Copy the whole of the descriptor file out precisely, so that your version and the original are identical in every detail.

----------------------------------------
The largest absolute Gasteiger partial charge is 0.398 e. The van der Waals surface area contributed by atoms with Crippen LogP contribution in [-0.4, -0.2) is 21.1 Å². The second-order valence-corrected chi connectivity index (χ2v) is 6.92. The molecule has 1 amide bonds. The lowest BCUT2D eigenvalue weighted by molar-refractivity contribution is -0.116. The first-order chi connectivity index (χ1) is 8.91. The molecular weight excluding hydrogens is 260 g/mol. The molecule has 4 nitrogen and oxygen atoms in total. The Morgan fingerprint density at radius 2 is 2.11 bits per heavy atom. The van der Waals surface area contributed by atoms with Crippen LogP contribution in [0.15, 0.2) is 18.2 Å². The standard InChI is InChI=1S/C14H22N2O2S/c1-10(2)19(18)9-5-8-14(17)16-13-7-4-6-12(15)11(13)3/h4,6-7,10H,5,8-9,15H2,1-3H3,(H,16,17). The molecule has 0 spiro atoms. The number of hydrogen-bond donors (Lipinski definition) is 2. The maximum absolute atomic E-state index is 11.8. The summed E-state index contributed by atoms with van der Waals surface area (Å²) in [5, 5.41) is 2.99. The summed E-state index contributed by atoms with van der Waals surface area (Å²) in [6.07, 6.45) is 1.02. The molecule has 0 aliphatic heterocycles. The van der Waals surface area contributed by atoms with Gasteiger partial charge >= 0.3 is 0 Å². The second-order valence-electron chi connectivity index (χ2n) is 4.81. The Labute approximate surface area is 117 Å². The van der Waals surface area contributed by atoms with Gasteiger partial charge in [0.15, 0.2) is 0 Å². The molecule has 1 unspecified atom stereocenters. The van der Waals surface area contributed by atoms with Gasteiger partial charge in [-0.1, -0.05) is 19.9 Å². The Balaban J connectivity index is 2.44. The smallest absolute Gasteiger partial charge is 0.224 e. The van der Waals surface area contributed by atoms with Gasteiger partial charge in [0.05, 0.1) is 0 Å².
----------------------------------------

The largest absolute Gasteiger partial charge is 0.398 e. The van der Waals surface area contributed by atoms with Crippen LogP contribution in [-0.4, -0.2) is 21.1 Å². The second-order valence-corrected chi connectivity index (χ2v) is 6.92. The molecule has 1 amide bonds. The lowest BCUT2D eigenvalue weighted by molar-refractivity contribution is -0.116. The first-order chi connectivity index (χ1) is 8.91. The molecular weight excluding hydrogens is 260 g/mol. The molecule has 4 nitrogen and oxygen atoms in total. The Morgan fingerprint density at radius 2 is 2.11 bits per heavy atom. The van der Waals surface area contributed by atoms with Crippen LogP contribution in [0.15, 0.2) is 18.2 Å². The standard InChI is InChI=1S/C14H22N2O2S/c1-10(2)19(18)9-5-8-14(17)16-13-7-4-6-12(15)11(13)3/h4,6-7,10H,5,8-9,15H2,1-3H3,(H,16,17). The molecule has 0 spiro atoms. The number of hydrogen-bond donors (Lipinski definition) is 2. The maximum absolute atomic E-state index is 11.8. The summed E-state index contributed by atoms with van der Waals surface area (Å²) in [5, 5.41) is 2.99. The summed E-state index contributed by atoms with van der Waals surface area (Å²) in [6.07, 6.45) is 1.02. The molecule has 0 aliphatic heterocycles. The van der Waals surface area contributed by atoms with Gasteiger partial charge >= 0.3 is 0 Å². The second-order valence-electron chi connectivity index (χ2n) is 4.81. The Labute approximate surface area is 117 Å². The van der Waals surface area contributed by atoms with Gasteiger partial charge in [0.15, 0.2) is 0 Å². The molecule has 1 unspecified atom stereocenters. The van der Waals surface area contributed by atoms with Gasteiger partial charge in [-0.1, -0.05) is 19.9 Å². The Balaban J connectivity index is 2.44. The smallest absolute Gasteiger partial charge is 0.224 e. The van der Waals surface area contributed by atoms with Gasteiger partial charge in [0.05, 0.1) is 0 Å².